Bush’s Grand Strategy (Michael Barone, 2/27/06, Real Clear Politics)
[P]re-emption was not the only doctrine in the document. The words just quoted were preceded by a clause reading, “While the United States will constantly strive to enlist the support of the international community …” Even while claiming the right to act pre-emptively, Bush agreed to Tony Blair’s plea for a second United Nations resolution to justify military action in Iraq, even though it was justified by previous resolutions and Saddam Hussein’s defiance of them.
And there was more to the strategy of securing America than just dealing with immediate threats. The NSS called for “global efforts to stabilize greenhouse gas concentrations.” Bush critics say that he has undercut that by continuing to reject the Kyoto Protocol. But the agreement Bush concluded with India, China, Japan and Australia to limit growth of greenhouse gases seems likely to produce significant results, while the European countries, for all their hauteur, are failing to meet their Kyoto targets.
Bush has also gone beyond the NSS by agreeing to joint military operations with India and encouraging a Japanese military presence abroad — both counterweights to Chinese military power. Also going beyond his proposals is his massive commitment to combat AIDS in Africa, which is only hinted at in the document.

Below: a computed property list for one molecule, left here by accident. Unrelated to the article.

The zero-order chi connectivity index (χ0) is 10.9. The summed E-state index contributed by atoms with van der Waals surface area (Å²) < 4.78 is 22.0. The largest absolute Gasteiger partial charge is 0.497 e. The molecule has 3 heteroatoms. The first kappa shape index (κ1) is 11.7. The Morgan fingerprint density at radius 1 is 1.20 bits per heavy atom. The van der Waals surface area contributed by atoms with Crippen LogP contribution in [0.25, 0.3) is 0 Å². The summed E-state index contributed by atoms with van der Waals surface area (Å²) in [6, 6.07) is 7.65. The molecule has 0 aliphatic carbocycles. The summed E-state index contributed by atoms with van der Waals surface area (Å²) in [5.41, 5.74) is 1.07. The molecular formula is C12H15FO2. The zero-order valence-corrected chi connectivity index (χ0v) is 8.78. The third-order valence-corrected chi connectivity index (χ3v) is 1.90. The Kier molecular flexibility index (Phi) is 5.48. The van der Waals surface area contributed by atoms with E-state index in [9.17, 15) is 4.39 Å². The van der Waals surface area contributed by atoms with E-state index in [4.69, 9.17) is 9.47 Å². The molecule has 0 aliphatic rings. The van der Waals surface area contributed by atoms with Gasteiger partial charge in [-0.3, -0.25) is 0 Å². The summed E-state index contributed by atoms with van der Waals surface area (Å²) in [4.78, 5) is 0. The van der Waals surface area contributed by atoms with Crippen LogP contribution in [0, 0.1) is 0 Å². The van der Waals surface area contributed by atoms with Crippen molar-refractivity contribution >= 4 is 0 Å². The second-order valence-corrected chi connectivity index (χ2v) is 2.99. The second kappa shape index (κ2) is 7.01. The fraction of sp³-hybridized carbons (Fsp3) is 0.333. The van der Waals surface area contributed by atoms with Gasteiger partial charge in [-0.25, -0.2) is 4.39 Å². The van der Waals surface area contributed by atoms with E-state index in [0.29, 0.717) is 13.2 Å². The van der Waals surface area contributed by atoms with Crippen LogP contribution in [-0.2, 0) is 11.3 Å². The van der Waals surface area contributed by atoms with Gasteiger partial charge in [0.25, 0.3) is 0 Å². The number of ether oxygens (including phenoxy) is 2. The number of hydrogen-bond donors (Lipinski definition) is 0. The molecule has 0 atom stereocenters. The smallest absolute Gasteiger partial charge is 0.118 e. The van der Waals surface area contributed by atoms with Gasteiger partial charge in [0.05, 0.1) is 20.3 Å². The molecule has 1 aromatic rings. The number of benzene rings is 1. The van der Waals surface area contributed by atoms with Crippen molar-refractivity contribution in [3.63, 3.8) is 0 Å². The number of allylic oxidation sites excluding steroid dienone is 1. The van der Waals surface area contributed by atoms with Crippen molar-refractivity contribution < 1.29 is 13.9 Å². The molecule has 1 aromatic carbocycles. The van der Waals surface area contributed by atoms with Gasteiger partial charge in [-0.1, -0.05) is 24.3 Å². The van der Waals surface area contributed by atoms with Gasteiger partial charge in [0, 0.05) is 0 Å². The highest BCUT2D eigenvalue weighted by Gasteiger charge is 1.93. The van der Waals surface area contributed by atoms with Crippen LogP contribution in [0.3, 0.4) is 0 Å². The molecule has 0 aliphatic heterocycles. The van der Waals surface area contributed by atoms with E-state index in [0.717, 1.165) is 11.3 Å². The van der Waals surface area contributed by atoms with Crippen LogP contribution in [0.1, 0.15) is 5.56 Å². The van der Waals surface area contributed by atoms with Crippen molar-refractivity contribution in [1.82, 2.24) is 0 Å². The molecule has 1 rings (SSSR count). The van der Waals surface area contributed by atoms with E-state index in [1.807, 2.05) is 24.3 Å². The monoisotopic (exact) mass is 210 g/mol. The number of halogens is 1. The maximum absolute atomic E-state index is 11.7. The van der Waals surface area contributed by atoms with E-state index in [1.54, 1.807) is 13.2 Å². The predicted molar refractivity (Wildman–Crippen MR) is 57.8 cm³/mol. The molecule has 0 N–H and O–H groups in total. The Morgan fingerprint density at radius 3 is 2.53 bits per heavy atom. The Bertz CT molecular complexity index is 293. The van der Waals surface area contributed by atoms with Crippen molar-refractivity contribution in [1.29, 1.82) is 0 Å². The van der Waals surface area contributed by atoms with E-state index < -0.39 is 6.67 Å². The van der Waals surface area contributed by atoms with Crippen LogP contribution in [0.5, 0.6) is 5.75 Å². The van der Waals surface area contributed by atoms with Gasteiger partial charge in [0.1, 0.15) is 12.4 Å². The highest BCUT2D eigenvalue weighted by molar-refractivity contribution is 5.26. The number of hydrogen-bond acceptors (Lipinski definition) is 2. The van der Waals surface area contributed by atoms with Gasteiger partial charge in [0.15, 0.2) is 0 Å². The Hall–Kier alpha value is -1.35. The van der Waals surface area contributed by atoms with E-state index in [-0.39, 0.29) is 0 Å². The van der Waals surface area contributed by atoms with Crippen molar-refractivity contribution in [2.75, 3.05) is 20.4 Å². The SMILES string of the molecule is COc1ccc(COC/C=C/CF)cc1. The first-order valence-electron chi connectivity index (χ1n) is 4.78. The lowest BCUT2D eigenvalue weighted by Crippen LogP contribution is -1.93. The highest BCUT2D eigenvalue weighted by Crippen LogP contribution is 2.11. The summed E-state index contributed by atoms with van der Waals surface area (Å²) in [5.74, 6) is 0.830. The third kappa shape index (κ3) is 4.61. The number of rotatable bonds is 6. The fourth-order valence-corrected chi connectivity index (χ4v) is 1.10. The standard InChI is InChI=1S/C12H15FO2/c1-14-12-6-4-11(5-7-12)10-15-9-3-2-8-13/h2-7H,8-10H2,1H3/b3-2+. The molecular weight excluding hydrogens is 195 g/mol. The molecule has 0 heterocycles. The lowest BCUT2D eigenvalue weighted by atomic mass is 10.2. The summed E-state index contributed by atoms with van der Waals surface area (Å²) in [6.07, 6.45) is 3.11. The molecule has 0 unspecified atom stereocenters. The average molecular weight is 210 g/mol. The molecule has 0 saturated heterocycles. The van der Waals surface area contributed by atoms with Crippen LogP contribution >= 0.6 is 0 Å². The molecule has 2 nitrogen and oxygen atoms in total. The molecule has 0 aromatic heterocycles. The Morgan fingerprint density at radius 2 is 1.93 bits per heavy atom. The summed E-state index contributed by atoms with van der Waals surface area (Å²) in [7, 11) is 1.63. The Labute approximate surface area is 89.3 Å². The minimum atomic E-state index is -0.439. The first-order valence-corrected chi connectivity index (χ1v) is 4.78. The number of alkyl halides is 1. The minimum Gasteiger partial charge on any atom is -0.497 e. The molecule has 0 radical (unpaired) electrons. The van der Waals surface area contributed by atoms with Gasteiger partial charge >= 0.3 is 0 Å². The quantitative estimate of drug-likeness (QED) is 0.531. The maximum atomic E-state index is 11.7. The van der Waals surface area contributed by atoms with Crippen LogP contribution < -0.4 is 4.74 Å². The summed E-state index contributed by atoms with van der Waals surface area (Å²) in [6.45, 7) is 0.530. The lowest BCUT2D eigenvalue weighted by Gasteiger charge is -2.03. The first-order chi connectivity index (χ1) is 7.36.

In other respects, Bush has not delivered on the promises of the NSS. The Free Trade Area of the Americas, envisioned for 2005, is nowhere in sight. And “an independent and democratic Palestine, living beside Israel in peace and security,” won’t appear soon.
Well, he can act unilaterally to destroy Iran’s nuclear program, and will if necessary, but you can’t unilaterally impose free trade. Meanwhile, Palestine is a democracy and Israel has been moved to the point where it’s about ready to recognize its independence — on Israeli terms — peace and security will follow.